In holding that Ohio Rev. Code § 5747.212 as applied to the taxpayer violates the Due Process Clause, the court reasoned that the Due Process Clause requires a connection between the state and the person and activity it seeks to tax. The former may be satisfied via purposeful availment of benefits within the taxing state, and the latter a direct connection with the state. In finding that neither criteria was present in this case, the court distinguished the present case from Agely v. Tracy
, 719 N.E.2d 951 (Ohio 1999) – a case in which the court had held that due process protections allow the state to tax an S corporation shareholder’s share of distributive income arising from business conducted in the state because the decision to invest using corporate structures and making an S corporation election satisfies the purposeful availment criterion. Here, the taxpayer did not avail himself of Ohio’s protections and benefits in any direct way when he sold his interest in Mansfield Plumbing, and Ohio’s connection to the taxpayer’s sale of the interest in Mansfield Plumbing was indirect, as the gain was not generated from business activity conducted in Ohio.
The Ohio Supreme Court rejected the Commissioner’s argument that International Harvester Company v. Wisconsin Dep’t of Taxation
, 322 U.S. 435 (1944) and Wisconsin v. J.C. Penney Co.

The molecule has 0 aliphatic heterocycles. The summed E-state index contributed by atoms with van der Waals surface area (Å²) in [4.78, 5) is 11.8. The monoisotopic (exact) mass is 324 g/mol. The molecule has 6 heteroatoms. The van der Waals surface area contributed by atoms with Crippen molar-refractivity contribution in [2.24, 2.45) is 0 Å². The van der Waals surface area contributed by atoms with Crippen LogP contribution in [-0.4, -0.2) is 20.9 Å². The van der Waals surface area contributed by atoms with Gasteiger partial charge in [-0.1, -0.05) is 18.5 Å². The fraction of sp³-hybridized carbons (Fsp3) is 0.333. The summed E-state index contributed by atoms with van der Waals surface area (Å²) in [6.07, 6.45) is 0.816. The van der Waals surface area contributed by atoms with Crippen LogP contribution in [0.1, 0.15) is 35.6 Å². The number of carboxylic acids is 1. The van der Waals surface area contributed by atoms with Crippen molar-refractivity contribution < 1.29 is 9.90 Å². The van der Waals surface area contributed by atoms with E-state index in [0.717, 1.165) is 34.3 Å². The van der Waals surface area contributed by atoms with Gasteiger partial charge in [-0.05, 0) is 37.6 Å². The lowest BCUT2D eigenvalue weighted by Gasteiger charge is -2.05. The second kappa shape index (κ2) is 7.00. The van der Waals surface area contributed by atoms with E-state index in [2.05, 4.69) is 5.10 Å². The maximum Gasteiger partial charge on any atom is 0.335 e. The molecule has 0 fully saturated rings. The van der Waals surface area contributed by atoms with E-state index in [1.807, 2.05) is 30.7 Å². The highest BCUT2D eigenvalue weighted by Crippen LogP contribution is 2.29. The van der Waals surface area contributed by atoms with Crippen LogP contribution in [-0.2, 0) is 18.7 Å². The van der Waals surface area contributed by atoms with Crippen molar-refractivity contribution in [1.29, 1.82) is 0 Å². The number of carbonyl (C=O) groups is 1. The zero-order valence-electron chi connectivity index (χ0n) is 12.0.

, 311 U.S. 435 (1940) control in this case for three reasons. First, both of the cases addressed a privilege tax on dividends distributed by the taxpayer (i.e., the investee), not the investor. Second, dividends have a more direct relationship to corporate earnings than a capital gain arising from the sale of corporate ownership. Third, in MeadWestvaco Corp. v. Ill. Dep’t. of Revenue
, 553 U.S. 16 (2008), the U.S. Supreme Court characterized the apportionment of intangibles based on the capital asset's unitary business relationship (i.e., operational function) connection with the state as a ground for constitutional apportionment. Thus, the Ohio Supreme Court found the issue in this case (i.e., the imposition of an investee-apportioned tax on the gain realized from the sale by an investor) an unsettled question that the court could not properly regard as settled by International Harvester and J.C. Penney
The court also was not persuaded by the Commissioner’s reliance on state court cases as support for applying Ohio Rev. Code § 5747.212 to the taxpayer. For example, the court distinguished Johnson v. Collector of Revenue
, 165 So.2d 466 (La. 1964) from the present case. In Johnson